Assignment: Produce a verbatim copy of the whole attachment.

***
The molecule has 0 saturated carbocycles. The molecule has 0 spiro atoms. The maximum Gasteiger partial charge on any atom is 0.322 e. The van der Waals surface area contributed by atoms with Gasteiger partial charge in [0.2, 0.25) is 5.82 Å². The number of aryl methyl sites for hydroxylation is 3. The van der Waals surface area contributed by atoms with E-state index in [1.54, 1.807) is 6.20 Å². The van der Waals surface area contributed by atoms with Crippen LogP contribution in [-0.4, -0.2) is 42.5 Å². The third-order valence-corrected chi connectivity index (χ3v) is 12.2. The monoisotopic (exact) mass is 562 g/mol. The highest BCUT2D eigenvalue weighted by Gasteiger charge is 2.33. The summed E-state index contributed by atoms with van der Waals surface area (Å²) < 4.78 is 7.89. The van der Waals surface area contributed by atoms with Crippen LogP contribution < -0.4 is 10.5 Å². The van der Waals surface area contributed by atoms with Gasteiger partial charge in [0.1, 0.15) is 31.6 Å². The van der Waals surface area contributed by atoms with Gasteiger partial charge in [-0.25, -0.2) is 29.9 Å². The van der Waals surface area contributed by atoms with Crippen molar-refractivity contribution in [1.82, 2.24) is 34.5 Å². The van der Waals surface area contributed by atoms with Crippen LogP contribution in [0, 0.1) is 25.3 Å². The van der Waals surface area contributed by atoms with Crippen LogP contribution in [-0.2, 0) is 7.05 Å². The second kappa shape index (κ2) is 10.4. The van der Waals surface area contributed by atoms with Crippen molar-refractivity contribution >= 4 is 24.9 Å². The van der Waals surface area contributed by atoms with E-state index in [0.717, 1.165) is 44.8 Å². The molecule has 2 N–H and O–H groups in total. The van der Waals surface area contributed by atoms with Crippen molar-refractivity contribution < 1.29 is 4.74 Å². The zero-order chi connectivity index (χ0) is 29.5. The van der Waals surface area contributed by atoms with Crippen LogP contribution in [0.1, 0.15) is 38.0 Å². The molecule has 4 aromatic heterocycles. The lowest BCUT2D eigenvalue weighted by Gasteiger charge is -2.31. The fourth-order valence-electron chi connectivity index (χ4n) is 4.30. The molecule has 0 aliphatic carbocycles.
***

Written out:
The molecule has 0 saturated carbocycles. The molecule has 0 spiro atoms. The maximum Gasteiger partial charge on any atom is 0.322 e. The van der Waals surface area contributed by atoms with Gasteiger partial charge in [0.2, 0.25) is 5.82 Å². The number of aryl methyl sites for hydroxylation is 3. The van der Waals surface area contributed by atoms with E-state index in [1.54, 1.807) is 6.20 Å². The van der Waals surface area contributed by atoms with Crippen LogP contribution in [-0.4, -0.2) is 42.5 Å². The third-order valence-corrected chi connectivity index (χ3v) is 12.2. The monoisotopic (exact) mass is 562 g/mol. The highest BCUT2D eigenvalue weighted by Gasteiger charge is 2.33. The summed E-state index contributed by atoms with van der Waals surface area (Å²) < 4.78 is 7.89. The van der Waals surface area contributed by atoms with Crippen LogP contribution < -0.4 is 10.5 Å². The van der Waals surface area contributed by atoms with Gasteiger partial charge in [0.1, 0.15) is 31.6 Å². The van der Waals surface area contributed by atoms with Gasteiger partial charge in [-0.25, -0.2) is 29.9 Å². The van der Waals surface area contributed by atoms with Crippen molar-refractivity contribution in [1.82, 2.24) is 34.5 Å². The van der Waals surface area contributed by atoms with Crippen LogP contribution in [0, 0.1) is 25.3 Å². The van der Waals surface area contributed by atoms with Crippen LogP contribution in [-0.2, 0) is 7.05 Å². The second kappa shape index (κ2) is 10.4. The van der Waals surface area contributed by atoms with Crippen molar-refractivity contribution >= 4 is 24.9 Å². The van der Waals surface area contributed by atoms with E-state index in [0.717, 1.165) is 44.8 Å². The molecule has 2 N–H and O–H groups in total. The van der Waals surface area contributed by atoms with Crippen molar-refractivity contribution < 1.29 is 4.74 Å². The zero-order chi connectivity index (χ0) is 29.5. The van der Waals surface area contributed by atoms with Crippen LogP contribution in [0.1, 0.15) is 38.0 Å². The molecule has 4 aromatic heterocycles. The lowest BCUT2D eigenvalue weighted by Gasteiger charge is -2.31. The fourth-order valence-electron chi connectivity index (χ4n) is 4.30. The molecule has 0 aliphatic carbocycles.